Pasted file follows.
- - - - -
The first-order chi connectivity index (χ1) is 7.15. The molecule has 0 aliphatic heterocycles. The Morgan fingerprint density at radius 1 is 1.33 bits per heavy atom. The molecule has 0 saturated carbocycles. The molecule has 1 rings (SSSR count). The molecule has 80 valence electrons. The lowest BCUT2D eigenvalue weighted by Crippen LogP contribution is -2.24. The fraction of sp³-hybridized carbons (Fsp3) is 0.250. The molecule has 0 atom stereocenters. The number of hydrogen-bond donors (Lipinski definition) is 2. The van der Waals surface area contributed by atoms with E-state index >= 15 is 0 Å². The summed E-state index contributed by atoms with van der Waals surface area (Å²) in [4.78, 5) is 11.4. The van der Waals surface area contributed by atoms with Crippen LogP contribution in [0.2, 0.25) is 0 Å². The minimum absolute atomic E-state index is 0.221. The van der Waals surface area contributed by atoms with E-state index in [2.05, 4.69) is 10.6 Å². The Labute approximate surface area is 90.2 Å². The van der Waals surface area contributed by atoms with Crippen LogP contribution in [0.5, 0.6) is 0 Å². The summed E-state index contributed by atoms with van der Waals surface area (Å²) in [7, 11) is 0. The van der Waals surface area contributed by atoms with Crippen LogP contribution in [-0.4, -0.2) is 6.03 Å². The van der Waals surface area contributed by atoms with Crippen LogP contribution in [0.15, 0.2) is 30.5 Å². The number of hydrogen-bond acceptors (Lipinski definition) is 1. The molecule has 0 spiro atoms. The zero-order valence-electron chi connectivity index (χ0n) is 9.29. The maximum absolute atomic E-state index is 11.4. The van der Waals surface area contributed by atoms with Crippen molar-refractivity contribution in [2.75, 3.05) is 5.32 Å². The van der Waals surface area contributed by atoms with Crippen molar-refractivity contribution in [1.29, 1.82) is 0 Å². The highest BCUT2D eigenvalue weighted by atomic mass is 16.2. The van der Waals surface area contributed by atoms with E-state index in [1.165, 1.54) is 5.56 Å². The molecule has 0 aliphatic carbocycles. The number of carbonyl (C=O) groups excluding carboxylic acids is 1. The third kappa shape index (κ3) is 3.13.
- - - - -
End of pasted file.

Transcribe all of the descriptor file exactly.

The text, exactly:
The first-order chi connectivity index (χ1) is 7.15. The molecule has 0 aliphatic heterocycles. The Morgan fingerprint density at radius 1 is 1.33 bits per heavy atom. The molecule has 0 saturated carbocycles. The molecule has 1 rings (SSSR count). The molecule has 80 valence electrons. The lowest BCUT2D eigenvalue weighted by Crippen LogP contribution is -2.24. The fraction of sp³-hybridized carbons (Fsp3) is 0.250. The molecule has 0 atom stereocenters. The number of hydrogen-bond donors (Lipinski definition) is 2. The van der Waals surface area contributed by atoms with E-state index >= 15 is 0 Å². The summed E-state index contributed by atoms with van der Waals surface area (Å²) in [4.78, 5) is 11.4. The van der Waals surface area contributed by atoms with Crippen LogP contribution in [0.2, 0.25) is 0 Å². The minimum absolute atomic E-state index is 0.221. The van der Waals surface area contributed by atoms with E-state index in [2.05, 4.69) is 10.6 Å². The Labute approximate surface area is 90.2 Å². The van der Waals surface area contributed by atoms with Crippen LogP contribution in [0.5, 0.6) is 0 Å². The summed E-state index contributed by atoms with van der Waals surface area (Å²) in [7, 11) is 0. The van der Waals surface area contributed by atoms with Crippen LogP contribution in [-0.4, -0.2) is 6.03 Å². The van der Waals surface area contributed by atoms with Crippen LogP contribution in [0.15, 0.2) is 30.5 Å². The number of hydrogen-bond acceptors (Lipinski definition) is 1. The molecule has 0 spiro atoms. The zero-order valence-electron chi connectivity index (χ0n) is 9.29. The maximum absolute atomic E-state index is 11.4. The van der Waals surface area contributed by atoms with Crippen molar-refractivity contribution in [2.75, 3.05) is 5.32 Å². The van der Waals surface area contributed by atoms with Crippen molar-refractivity contribution in [1.29, 1.82) is 0 Å². The highest BCUT2D eigenvalue weighted by atomic mass is 16.2. The van der Waals surface area contributed by atoms with E-state index in [1.165, 1.54) is 5.56 Å². The molecule has 0 aliphatic carbocycles. The number of carbonyl (C=O) groups excluding carboxylic acids is 1. The third kappa shape index (κ3) is 3.13.